Lack of new parts for a vintage Zodiac is simply due to the fact that they original owners sold the brand and all brand owners afterwards were only interested in putting out new models that reflected their visions. They did not care about the original models nor did they keep having the parts made. The original brand owners used sealed barrels and offset canon pinions as they were easily replaced during a service. Ditto for the bezels. There once was a Zodiac worldwide trained maintenance and repair organization authorized to service these watches. Only Zodiac Agents had the necessary testing tools and parts that enabled them to service them. Back then almost every jewelry store selling Zodiacs has a factory trained watchmaker in the back of the store.

The sealed barrel made sense. You did not have to service it, just pull the old one out and drop a new one in and move on to the next watch repair. More info on this can be found here:,2134.0.html

As for the offset canon pinion, I would refer you to this most excellent post rather than regurgitate it here.,2097.0.html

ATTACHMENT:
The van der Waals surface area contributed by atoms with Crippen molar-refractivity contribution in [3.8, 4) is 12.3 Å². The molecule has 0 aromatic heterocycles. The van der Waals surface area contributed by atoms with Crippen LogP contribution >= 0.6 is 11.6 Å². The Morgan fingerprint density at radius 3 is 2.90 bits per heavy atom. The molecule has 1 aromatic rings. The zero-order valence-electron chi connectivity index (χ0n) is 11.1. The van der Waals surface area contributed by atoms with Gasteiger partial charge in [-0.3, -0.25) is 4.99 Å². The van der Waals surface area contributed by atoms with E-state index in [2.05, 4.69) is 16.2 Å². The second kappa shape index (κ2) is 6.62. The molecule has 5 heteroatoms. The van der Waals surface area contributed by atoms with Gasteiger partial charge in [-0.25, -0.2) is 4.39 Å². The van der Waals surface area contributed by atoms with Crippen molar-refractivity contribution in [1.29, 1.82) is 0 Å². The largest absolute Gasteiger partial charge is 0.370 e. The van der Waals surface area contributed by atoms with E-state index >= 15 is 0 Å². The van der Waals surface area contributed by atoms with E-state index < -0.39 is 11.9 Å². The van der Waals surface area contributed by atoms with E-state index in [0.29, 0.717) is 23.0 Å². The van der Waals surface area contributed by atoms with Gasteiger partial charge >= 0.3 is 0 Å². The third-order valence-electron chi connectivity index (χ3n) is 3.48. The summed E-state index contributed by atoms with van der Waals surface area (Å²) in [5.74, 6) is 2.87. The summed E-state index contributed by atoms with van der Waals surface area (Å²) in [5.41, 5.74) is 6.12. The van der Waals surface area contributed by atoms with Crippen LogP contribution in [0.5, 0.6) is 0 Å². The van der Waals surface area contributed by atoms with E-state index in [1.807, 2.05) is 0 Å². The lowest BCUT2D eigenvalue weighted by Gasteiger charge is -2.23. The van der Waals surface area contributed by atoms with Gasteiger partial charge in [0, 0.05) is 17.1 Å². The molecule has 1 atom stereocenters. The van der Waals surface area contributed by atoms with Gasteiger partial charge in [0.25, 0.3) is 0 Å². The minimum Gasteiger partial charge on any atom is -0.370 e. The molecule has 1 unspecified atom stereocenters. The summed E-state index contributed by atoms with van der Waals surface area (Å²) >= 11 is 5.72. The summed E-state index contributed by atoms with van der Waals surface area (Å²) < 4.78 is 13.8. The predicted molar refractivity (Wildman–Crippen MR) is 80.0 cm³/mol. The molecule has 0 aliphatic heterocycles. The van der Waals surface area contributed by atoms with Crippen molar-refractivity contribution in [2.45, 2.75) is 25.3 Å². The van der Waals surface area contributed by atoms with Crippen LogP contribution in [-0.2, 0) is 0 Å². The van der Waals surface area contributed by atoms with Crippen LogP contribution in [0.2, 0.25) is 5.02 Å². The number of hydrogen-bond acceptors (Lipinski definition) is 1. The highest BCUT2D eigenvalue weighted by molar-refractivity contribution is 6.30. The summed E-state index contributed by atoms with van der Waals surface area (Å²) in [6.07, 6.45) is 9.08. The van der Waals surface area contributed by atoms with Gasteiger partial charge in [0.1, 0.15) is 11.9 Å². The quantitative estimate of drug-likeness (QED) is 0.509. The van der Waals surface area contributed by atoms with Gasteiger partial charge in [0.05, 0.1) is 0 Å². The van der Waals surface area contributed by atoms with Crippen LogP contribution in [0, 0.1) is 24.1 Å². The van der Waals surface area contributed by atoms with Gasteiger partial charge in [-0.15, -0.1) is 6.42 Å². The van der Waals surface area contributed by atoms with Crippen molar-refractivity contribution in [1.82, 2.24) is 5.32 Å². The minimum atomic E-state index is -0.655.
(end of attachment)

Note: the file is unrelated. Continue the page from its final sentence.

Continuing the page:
The Internet can be a wild and dangerous place full of misinformation, half-truths, and outright lies by "experts". (This is why I never refer to myself as a/the Zodiac Expert!) I actually mentioned this to my doctor recently and he agreed and said never go to WebMD, but usually the Mayo Clinic can be trusted.

So now you have the musings of an old man on this topic. Not sure I can offer anymore but will always try to answer questions.
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Thanks Butch, more useful perspective on this topic. Great input.

I'm fully aware of the service organisation of yesteryear, I saw that in operation with my own eyes. That was part of the promise to customers, you could have your watch fixed anywhere in the world by an expert watchmaker.

This resentment towards Zodiacs is not just an issue with young watchmakers, also middle age and older ones have come up with opinions of the sort I referred to in my first post. I kind of get why from the picture that is being painted in this thread. What a shame that this is the state of things.